I thought this novella by C. James Leone was quite impressive for a debut. He shows himself to me a master wordsman who is capable of conjuring immensely appealing prose. However, as much as I enjoyed the narrative, I found the pacing to be a bit slow for my tastes, especially right off the bat. I was lulled into the story by the great writing, but I felt like I kept waiting for the characters to actually do something. Much of the most interesting parts of the story come by way of being “told” to us, either as backstory or a flashback, but what is happening in the NOW only really picks up steam towards the last quarter or so. Granted, when it does take off it really takes off, and the action and climax had me turning the pages of my kindle as fast as I possibly could. I hope there is more to this story as I was just really starting to get into it when it came to an end. Will be looking for more works by this author in the future.
“A Luminous Future” is the nonfiction story by Teodor Flonta that starts in 1951 in Transylvania where his father is taken away and arrested in the middle of the night by the Securitate. His father was deemed an “enemy of the people”, and throughout the novel we see how that affects Teodor and his life. This is a powerful true tale of living under a Communist regime, and the taxing effects it has on those who dare oppose The Party. What I liked the most was the way Mr. Flonta made history come alive and eloquently express his perception of a world many of us find foreign, but fascinating. The stories made me feel like I was really there and seeing the world through his eyes, which is much better than just reading about it in a history book. It was excellently written with a graceful prose and sweeping narrative that had me totally hooked.
I've been a huge fan of Sci-fi for over a decade and have read plenty of books in the genre. As much as I enjoy them, unfortunately after a while it starts seeming like I’m reading the same book with the same formula over and over again. This was not the case with “When Earthlings Weep” by Michael Barnett. This novel was incredibly original with a fresh twist to a familiar theme. I genuinely enjoyed being inside the craziness of Mickey Thorn’s world for a while, and was happy with the story’s conclusion. There were all the elements present that I like in my SciFi, and some that will appeal to a more “sci-fi-lite” crowd. It wasn’t a heavy space opera by any means, but there were elements of the supernatural and the extra-terrestrial that gave the book its delicious sci fi flavor. I definitely enjoyed reading it and recommend for fans of the genre who are looking for something new to read.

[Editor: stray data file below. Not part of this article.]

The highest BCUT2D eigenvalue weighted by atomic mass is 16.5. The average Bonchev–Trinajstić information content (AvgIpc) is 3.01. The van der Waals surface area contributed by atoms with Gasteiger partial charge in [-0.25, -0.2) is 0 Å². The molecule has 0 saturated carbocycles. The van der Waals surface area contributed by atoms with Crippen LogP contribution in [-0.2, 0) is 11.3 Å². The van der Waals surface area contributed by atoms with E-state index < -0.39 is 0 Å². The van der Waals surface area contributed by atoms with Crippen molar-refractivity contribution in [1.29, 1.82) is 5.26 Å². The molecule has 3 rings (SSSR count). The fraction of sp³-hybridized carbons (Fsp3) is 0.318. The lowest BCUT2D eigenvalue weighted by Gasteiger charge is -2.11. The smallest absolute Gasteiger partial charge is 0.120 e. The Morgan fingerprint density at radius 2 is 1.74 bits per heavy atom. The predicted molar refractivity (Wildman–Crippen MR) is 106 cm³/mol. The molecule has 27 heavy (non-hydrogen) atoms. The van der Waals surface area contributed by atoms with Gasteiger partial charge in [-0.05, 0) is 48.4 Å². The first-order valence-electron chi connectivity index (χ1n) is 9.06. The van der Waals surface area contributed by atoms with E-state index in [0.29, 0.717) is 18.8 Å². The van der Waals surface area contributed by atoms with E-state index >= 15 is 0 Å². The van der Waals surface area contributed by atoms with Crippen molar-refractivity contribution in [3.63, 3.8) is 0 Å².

For me, this book started off kind of slow and it took a while for me to become connected to the characters. I didn’t really like the cover, and it took a while for me to figure out how old Ravyn was, and I wish I would have known this sooner so I could picture her better. But once I got into the story everything started coming together and I really liked the adventures and dangers Princess Rayvn and her friends faced. My favorite was the dragon and the Harpys. Actually, all of the magical creatures were pretty cool. I liked that they had names and actual personalities. Overall I thought this was a very good book and I really liked it. If there was a sequel I would want to read it.
On the whole, I really liked this book. I though the beginning was a bit sluggish (not the prologue- that was great!), but once the story got moving (with the assassinations), it REALLY got moving. Reminded me a bit of a roller coaster in that regard. So jump on board, fasten your seatbelt, and get ready for a wild ride!
An interesting read. The author has a way with words, but sometimes it seemed like he was focusing on the wrong things. He’d wax poetic about the details of the landscape, but I was unsure about important character’s qualities and motivations, or some plot points. There were times that I felt there was too much emphasis on the mundane day-to-day actions of a farm, and wished there could have been more tension or action. But if you are into slower paced novels that are more literary in style, than this is a good book to read. I actually liked it, I just think certain points could’ve been improved upon, and the ending seemed rather rushed and neatly wrapped up for my tastes. Not too bad, but not my favorite, either.